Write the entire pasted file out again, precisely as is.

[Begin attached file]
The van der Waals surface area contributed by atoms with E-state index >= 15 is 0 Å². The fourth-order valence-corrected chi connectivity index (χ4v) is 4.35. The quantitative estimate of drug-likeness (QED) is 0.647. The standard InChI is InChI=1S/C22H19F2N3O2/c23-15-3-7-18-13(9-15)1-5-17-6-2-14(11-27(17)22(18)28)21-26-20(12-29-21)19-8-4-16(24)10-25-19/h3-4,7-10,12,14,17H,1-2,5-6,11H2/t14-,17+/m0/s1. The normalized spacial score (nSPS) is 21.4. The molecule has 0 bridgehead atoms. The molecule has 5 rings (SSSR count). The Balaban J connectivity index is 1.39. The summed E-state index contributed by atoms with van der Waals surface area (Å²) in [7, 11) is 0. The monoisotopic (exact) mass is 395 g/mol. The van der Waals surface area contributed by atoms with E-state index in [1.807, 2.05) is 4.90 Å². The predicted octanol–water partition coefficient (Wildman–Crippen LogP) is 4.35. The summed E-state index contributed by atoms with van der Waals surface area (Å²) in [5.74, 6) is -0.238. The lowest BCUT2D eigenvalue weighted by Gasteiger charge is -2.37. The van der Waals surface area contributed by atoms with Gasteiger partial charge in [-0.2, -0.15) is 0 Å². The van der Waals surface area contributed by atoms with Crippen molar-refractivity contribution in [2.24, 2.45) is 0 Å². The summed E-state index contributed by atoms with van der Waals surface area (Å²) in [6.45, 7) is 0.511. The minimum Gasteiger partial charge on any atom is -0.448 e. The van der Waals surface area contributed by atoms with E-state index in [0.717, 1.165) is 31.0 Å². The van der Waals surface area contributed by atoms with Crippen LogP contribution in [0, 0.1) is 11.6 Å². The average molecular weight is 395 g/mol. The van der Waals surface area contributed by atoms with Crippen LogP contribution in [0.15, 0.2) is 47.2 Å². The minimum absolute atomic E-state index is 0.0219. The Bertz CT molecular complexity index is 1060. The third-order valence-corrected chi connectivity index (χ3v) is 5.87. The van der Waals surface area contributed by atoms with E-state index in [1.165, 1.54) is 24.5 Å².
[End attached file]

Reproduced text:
The van der Waals surface area contributed by atoms with E-state index >= 15 is 0 Å². The fourth-order valence-corrected chi connectivity index (χ4v) is 4.35. The quantitative estimate of drug-likeness (QED) is 0.647. The standard InChI is InChI=1S/C22H19F2N3O2/c23-15-3-7-18-13(9-15)1-5-17-6-2-14(11-27(17)22(18)28)21-26-20(12-29-21)19-8-4-16(24)10-25-19/h3-4,7-10,12,14,17H,1-2,5-6,11H2/t14-,17+/m0/s1. The normalized spacial score (nSPS) is 21.4. The molecule has 0 bridgehead atoms. The molecule has 5 rings (SSSR count). The Balaban J connectivity index is 1.39. The summed E-state index contributed by atoms with van der Waals surface area (Å²) in [7, 11) is 0. The monoisotopic (exact) mass is 395 g/mol. The van der Waals surface area contributed by atoms with E-state index in [1.807, 2.05) is 4.90 Å². The predicted octanol–water partition coefficient (Wildman–Crippen LogP) is 4.35. The summed E-state index contributed by atoms with van der Waals surface area (Å²) in [5.74, 6) is -0.238. The lowest BCUT2D eigenvalue weighted by Gasteiger charge is -2.37. The van der Waals surface area contributed by atoms with Gasteiger partial charge in [-0.2, -0.15) is 0 Å². The van der Waals surface area contributed by atoms with Crippen molar-refractivity contribution in [2.24, 2.45) is 0 Å². The summed E-state index contributed by atoms with van der Waals surface area (Å²) in [6.45, 7) is 0.511. The minimum Gasteiger partial charge on any atom is -0.448 e. The van der Waals surface area contributed by atoms with E-state index in [0.717, 1.165) is 31.0 Å². The van der Waals surface area contributed by atoms with Crippen LogP contribution in [0, 0.1) is 11.6 Å². The average molecular weight is 395 g/mol. The van der Waals surface area contributed by atoms with Crippen LogP contribution in [0.15, 0.2) is 47.2 Å². The minimum absolute atomic E-state index is 0.0219. The Bertz CT molecular complexity index is 1060. The third-order valence-corrected chi connectivity index (χ3v) is 5.87. The van der Waals surface area contributed by atoms with E-state index in [1.165, 1.54) is 24.5 Å².